Whose Fault Is It If Your Book Doesn’t Sell?

Pop Quiz: When your book doesn’t sell to your expectations, who is to blame?

  1. Those picky sales folks in publishing houses. They only want to sell bestsellers and big name authors anyway.
  2. The marketing folks at publishers who never seem to pick me or my book for that infamous 80/20 principle (80% of the money going to 20% of the books).
  3. My agent who takes their 15% and then runs for the hills (with no Internet access).
  4. Stupid consumers who wouldn’t know a good book from, well, a bad book.
  5. Me, the author, who sweats great drops of blood in writing the Great American book, but can’t market and PR my way out of a paper bag.
  6. God, of course. I’m not worthy of His blessings anyway.
  7. None of the above
  8. All of the above

After representing a couple of thousand books, the answer is “8” (minus “3” & “6,” of course). In my last 22 years in publishing, I’ve seen average books go through the roof, and great books struggle to find readers.  I won’t name names or titles, but we’ve all scratched our heads after reading a current bestseller, thinking Really? Naturally, I’ve seen hundreds of books sell just “okay.” And on rare occasions, I’ve even seen great books do very well. Imagine that?

So why are some books unable to find a foothold in retail and with consumers? The reasons are legion.

  • No one has heard of the author, so they’re not looking for their book.
  • A world event happened–war/disaster/crime/election–so the book and author who could have been talked about on media (and was booked on media), is no longer big news. (I’ve seen this happen more than once.)
  • Bad cover. While you can’t “judge a book by its cover,” you certainly may not buy it if it’s awful.
  • A less than scintillating title.  I’m hearing that consumers are buying books based on Search Engine Optimization (SEO), especially felt-need nonfiction.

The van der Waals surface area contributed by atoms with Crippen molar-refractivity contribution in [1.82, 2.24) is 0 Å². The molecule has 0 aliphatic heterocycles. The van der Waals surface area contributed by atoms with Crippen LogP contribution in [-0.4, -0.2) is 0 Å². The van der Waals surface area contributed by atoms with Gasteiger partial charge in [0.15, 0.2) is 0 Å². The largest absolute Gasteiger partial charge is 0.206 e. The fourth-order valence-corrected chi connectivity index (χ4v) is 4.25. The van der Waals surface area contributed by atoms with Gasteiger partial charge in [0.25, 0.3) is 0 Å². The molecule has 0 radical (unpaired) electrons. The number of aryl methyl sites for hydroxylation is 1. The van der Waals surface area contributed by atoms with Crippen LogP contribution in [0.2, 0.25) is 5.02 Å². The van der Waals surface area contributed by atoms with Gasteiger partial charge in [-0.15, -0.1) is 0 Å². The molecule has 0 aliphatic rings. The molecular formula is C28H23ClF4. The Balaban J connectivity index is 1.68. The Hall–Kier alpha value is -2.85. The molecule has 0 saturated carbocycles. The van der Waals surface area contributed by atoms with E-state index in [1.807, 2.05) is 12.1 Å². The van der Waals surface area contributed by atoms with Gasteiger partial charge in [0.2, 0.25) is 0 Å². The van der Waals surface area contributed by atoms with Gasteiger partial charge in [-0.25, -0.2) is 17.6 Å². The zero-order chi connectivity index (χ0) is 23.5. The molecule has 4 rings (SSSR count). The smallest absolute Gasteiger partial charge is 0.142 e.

• Bad spine. A consumer takes .8 seconds to look at your book spine as they walk down the aisles in bookstores, and if they can’t read the font/script/type, they won’t work hard enough to pick it up to see your great title, subtitle, endorsements and back cover copy. Sale denied. (So always make sure you are sent the spine to make sure it’s readable.)
  • Interior type is too small or squished together. I’ve had several great books die because the publisher wanted to save paper so they put it in 9 pt. type.  Even a great cover and big author name can’t save a book from people saying, “My eyes got tired of reading so I didn’t finish it.”
  • Many bad reviews and too few good reviews to counteract them.
  • Retail doesn’t reorder. While a publisher will often get at least one book of yours on the shelf at most stores, they can’t put a gun to a retailer’s head and make them reorder. Complaining that “my book is not on the shelf” is rarely the fault of the publisher. Believe me; they ARE trying to sell books.
  • No e-book marketing/sales strategy.
  • No buzz. The publisher must create some buzz through TV/radio/blog reviews and all the rest. But it’s not only their job. The author must (MUST) be about the business of creating their own buzz, as well, which is why there are advantages to a bigger agency like WordServe that has a Facebook Fan page, Pinterest page, WaterCooler, and Twitter accounts. We’re doing what we can to help create a little synergistic buzz. Of the 100% of buzz needed/wanted, this is likely 5% of the overall puzzle of how books start getting buzz. (Look for my article next month on “Creating Buzz.”)